Moshe Castel

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Moshe Castel

Moshe Castel (Hebrew: משה קסטל‎; b. 1909 in Jerusalem, Ottoman Palestine, - d. December 12, 1991 in Tel Aviv, Israel) was an Israeli painter.

Biography[edit]

Moshe Elazar Castel born in Jerusalem, Ottoman Palestine, in 1909, to Rabbi Yehuda Castel and his wife Rachel. The family was descended from Spanish Jews from Castile who immigrated to the Holy Land after the expulsion of the Jews from Spain in 1492. His father was born in Hebron. He opened religious schools for Sephardi boys in the Nahalat Shiv'a and Bukharim quarters of Jerusalem. Moshe grew up in the Bukharim neighborhood, where he attended his father's school. At the age of 13, he was accepted to the Bezalel Art School, directed by Boris Schatz, where he studied from 1921 to 1925. His teacher, Shmuel Ben-David, encouraged him to study art in Paris.

Castel traveled to Paris in 1927, where he attended Academie Julien and Ecole du Louvre. He sat in the Louvre copying the works of Rembrandt, Velasquez, Delacroix and Courbet, intrigued by their paint-layering techniques.[1] It was here that he began to realize that "art is not symbolic, but rather material, the material is the main thing, the way the paint is placed, the way the layers are placed on the picture, this is the most essential thing." [1]

In May 1927, the World Union of Hebrew Youth in Paris sponsored his first exhibit. Ze'ev Jabotinsky, who was in Paris at the time, wrote an introduction for the catalogue.[1]

In 1940, Castel returned to Palestine and settled in Safed.[2] In 1949, Castel married Bilhah (née Bauman), an actress.

Artistic career[edit]

Safed commemorative plaque

In 1947, Castel helped to found the "New Horizons" (Ofakim Hadashim) group together with Yosef Zaritsky, Yehezkel Streichman, Marcel Janco and others. In 1959, he purchased a studio in Montparnasse where he worked for several months a year. In 1955, a solo exhibition of his works was mounted at the Tel Aviv Museum of Art. His murals hang in the Knesset, Binyanei HaUma Convention Center, Rockefeller Center in New York, and the official residence of the President of Israel in Jerusalem.[2]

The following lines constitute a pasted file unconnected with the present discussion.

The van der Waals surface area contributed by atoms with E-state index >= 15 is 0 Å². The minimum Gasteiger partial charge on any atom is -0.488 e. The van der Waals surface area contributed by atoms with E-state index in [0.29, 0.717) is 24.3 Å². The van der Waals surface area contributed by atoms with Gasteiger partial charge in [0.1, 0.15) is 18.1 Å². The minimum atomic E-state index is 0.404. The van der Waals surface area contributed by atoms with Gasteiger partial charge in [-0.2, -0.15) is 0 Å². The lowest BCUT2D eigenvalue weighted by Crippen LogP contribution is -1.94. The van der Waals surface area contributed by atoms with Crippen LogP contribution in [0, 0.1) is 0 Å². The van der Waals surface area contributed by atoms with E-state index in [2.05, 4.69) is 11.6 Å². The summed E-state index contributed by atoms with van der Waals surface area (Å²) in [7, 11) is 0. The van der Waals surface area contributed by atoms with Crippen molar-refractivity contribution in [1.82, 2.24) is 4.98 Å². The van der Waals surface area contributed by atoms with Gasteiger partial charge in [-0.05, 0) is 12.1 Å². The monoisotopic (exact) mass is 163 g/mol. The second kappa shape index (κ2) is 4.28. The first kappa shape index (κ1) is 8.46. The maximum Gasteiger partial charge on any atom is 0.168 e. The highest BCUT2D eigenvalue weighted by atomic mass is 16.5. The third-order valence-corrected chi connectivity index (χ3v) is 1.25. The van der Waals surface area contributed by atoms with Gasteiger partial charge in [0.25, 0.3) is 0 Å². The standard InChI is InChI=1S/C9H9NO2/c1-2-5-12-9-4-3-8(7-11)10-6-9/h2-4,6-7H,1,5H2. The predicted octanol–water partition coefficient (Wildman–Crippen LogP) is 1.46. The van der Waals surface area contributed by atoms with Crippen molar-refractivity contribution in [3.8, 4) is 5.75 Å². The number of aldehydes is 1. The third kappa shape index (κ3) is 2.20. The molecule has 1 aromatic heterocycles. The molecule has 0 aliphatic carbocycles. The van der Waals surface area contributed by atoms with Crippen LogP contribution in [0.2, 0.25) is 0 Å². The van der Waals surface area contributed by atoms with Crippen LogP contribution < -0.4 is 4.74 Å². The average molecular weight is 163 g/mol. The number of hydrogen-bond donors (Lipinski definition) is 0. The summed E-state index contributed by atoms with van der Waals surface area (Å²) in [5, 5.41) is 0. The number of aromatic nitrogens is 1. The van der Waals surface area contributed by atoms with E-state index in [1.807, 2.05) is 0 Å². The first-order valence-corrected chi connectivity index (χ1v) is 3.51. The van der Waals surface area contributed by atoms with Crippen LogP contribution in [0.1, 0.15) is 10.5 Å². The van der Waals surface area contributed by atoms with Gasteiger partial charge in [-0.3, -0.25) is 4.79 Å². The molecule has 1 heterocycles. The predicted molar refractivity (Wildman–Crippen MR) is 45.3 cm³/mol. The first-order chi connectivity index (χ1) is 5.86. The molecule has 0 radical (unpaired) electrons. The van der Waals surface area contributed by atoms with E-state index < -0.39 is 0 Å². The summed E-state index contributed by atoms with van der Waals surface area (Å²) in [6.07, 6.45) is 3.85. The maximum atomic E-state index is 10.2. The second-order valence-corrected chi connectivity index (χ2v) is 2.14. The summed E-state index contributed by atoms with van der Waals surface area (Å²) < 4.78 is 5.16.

Style[edit]

In the 1930s and 1940s, many of Castel's paintings depicted the lives of Sephardic Jews in the Holy Land, revealing the influence of Persian miniatures.[3] From the 1950s on, Castel created relief paintings inspired by the "ancient predecessors of Hebrew civilization." In 1948, he visited the ruins of an ancient synagogue in Korazin, an ancient Jewish town in the Galilee.[4] Inspired by the basalt blocks he saw there, engraved with images and ornaments, he began to use ground basalt, which he molded into shapes, as his basic material.[5] The technique utilized ground basalt rock mixed with sand and glue, infused with the rich colors that became his trademark.[3] The works were embellished with archaic forms derived from ancient script, symbolism and mythological signs from Hebrew and Sumerian culture.[5] As a member of the New Horizons group, he combined elements of abstract European art with Eastern motifs and "Canaanite art."[6]

Awards and commemoration[edit]

Moshe Castel Museum
  • In 1941 and again in 1946, Castel was awarded the Dizengoff Prize for painting by the Tel Aviv Municipality.[7]
  • He won the "Premier do Estado" prize at the São Paulo Art Biennial in Brazil.[2]
  • The Moshe Castel Museum of Art, in a building designed by Israeli architect David Resnik overlooking the desert landscape, opened in Ma'aleh Adumim in 2010.[8]

See also[edit]

References[edit]

External links[edit]